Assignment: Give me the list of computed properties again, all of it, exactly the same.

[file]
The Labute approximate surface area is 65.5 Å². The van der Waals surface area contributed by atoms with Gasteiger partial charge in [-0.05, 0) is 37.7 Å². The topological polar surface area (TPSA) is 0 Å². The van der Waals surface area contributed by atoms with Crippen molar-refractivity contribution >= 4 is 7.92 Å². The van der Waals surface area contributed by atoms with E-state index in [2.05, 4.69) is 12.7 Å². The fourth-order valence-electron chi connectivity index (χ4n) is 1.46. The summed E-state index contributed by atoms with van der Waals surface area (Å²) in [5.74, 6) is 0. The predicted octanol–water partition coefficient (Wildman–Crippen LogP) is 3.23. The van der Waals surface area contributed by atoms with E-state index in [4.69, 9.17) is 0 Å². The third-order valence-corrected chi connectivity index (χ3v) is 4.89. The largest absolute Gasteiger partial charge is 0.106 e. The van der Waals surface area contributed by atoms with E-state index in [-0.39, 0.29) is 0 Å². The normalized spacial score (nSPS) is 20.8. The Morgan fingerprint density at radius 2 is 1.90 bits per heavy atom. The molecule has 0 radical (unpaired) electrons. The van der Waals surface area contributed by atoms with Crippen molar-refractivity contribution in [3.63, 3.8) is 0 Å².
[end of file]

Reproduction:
The Labute approximate surface area is 65.5 Å². The van der Waals surface area contributed by atoms with Gasteiger partial charge in [-0.05, 0) is 37.7 Å². The topological polar surface area (TPSA) is 0 Å². The van der Waals surface area contributed by atoms with Crippen molar-refractivity contribution >= 4 is 7.92 Å². The van der Waals surface area contributed by atoms with E-state index in [2.05, 4.69) is 12.7 Å². The fourth-order valence-electron chi connectivity index (χ4n) is 1.46. The summed E-state index contributed by atoms with van der Waals surface area (Å²) in [5.74, 6) is 0. The predicted octanol–water partition coefficient (Wildman–Crippen LogP) is 3.23. The van der Waals surface area contributed by atoms with E-state index in [4.69, 9.17) is 0 Å². The third-order valence-corrected chi connectivity index (χ3v) is 4.89. The largest absolute Gasteiger partial charge is 0.106 e. The van der Waals surface area contributed by atoms with E-state index in [-0.39, 0.29) is 0 Å². The normalized spacial score (nSPS) is 20.8. The Morgan fingerprint density at radius 2 is 1.90 bits per heavy atom. The molecule has 0 radical (unpaired) electrons. The van der Waals surface area contributed by atoms with Crippen molar-refractivity contribution in [3.63, 3.8) is 0 Å².